Conventional 5G networks also rely on a large number of new phone masts being installed for the higher, shorter, signals to travel over long distances. 

By comparison, current networks range between 700 MHz to 3,500 MHz, while the maximum theoretical speeds for 4G is 42Mbps and latency is between 40 and 60 milliseconds. 

Such high-frequency wavebands have previously deemed unsuitable for mobile networks. 

They have a limited distance, are easily blocked by buildings and walls, and require specific transceivers capable of providing 5G to a wide area, via a phone mast.

Phones can’t currently receive signals and wavelengths on such a high frequency, so new technology will need to be added to these devices.

Conventional 5G networks also rely on a large number of new phone masts being installed for the higher, shorter, signals to travel over long distances. 

WHAT WILL 5G LET YOU DO? 

Advances in mobile data networks in the next decade could bring a number of benefits, according to the White House.

Mobile phones and tablets could download full length HD movies in less than 5 seconds, 100 times faster than 4G (six minutes) and 25,000 times faster than 3G (26 hours).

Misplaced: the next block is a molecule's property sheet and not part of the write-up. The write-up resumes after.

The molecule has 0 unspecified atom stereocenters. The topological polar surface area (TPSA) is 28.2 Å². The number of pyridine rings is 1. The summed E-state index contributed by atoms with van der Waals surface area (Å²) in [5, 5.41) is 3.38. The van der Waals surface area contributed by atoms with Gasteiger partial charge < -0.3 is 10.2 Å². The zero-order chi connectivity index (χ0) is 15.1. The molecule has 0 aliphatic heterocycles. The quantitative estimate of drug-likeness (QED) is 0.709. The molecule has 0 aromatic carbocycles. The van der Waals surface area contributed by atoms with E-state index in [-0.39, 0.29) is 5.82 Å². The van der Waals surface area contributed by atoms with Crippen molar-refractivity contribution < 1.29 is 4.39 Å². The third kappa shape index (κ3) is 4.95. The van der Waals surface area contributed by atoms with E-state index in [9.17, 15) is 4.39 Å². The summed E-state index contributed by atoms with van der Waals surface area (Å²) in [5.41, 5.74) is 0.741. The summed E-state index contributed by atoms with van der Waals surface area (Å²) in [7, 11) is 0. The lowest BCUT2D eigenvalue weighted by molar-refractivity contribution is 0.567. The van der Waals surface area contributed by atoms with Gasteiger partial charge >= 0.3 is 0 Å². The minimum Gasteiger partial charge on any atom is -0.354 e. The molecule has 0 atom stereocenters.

Emergency response crews and hospital based doctors could get live, real-time video and sensor data from police vehicles, ambulances, and drones, along with patient vitals and medical records—all before the patient arrives at the hospital door.

Semi- or fully-autonomous vehicles could communicate with the outside world and with each other to improve travel efficiency and safety.

Factories could be equipped with always-connected smart manufacturing equipment that self-diagnose and repair themselves before they break.

Gigabit-speed wireless broadband could become available in businesses, public transportation stations, stadiums, campuses, schools, malls, parks, and other public spaces.

Virtual reality training environments and simulators could allow entry-level workers to develop and demonstrate skills in high-demand fields like solar energy installation—anytime, from anywhere.